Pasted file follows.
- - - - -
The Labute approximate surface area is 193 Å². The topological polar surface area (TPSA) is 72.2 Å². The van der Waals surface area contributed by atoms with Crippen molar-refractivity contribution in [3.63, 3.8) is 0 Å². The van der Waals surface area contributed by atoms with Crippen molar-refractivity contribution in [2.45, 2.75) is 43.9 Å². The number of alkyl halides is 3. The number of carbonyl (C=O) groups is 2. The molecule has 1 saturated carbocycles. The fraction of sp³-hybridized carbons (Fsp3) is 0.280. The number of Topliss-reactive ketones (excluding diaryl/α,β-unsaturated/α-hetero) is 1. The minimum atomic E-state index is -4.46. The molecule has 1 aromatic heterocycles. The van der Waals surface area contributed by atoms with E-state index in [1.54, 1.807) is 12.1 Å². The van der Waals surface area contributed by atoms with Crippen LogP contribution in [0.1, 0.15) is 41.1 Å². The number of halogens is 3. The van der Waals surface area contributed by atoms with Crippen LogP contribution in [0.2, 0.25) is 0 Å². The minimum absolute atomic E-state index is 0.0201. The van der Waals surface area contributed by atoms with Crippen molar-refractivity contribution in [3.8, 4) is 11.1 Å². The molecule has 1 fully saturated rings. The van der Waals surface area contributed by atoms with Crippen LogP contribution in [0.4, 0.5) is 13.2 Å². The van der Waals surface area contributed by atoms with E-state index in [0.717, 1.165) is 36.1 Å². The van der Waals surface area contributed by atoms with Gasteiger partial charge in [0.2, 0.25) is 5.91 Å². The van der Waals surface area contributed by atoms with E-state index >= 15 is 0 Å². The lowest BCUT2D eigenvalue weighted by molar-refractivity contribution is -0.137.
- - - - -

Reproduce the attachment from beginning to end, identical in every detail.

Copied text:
The Labute approximate surface area is 193 Å². The topological polar surface area (TPSA) is 72.2 Å². The van der Waals surface area contributed by atoms with Crippen molar-refractivity contribution in [3.63, 3.8) is 0 Å². The van der Waals surface area contributed by atoms with Crippen molar-refractivity contribution in [2.45, 2.75) is 43.9 Å². The number of alkyl halides is 3. The number of carbonyl (C=O) groups is 2. The molecule has 1 saturated carbocycles. The fraction of sp³-hybridized carbons (Fsp3) is 0.280. The number of Topliss-reactive ketones (excluding diaryl/α,β-unsaturated/α-hetero) is 1. The minimum atomic E-state index is -4.46. The molecule has 1 aromatic heterocycles. The van der Waals surface area contributed by atoms with E-state index in [1.54, 1.807) is 12.1 Å². The van der Waals surface area contributed by atoms with Crippen LogP contribution in [0.1, 0.15) is 41.1 Å². The number of halogens is 3. The van der Waals surface area contributed by atoms with Crippen LogP contribution in [0.2, 0.25) is 0 Å². The minimum absolute atomic E-state index is 0.0201. The van der Waals surface area contributed by atoms with Crippen molar-refractivity contribution in [3.8, 4) is 11.1 Å². The molecule has 1 fully saturated rings. The van der Waals surface area contributed by atoms with Crippen LogP contribution in [0.4, 0.5) is 13.2 Å². The van der Waals surface area contributed by atoms with E-state index in [0.717, 1.165) is 36.1 Å². The van der Waals surface area contributed by atoms with Gasteiger partial charge in [0.2, 0.25) is 5.91 Å². The van der Waals surface area contributed by atoms with E-state index >= 15 is 0 Å². The lowest BCUT2D eigenvalue weighted by molar-refractivity contribution is -0.137.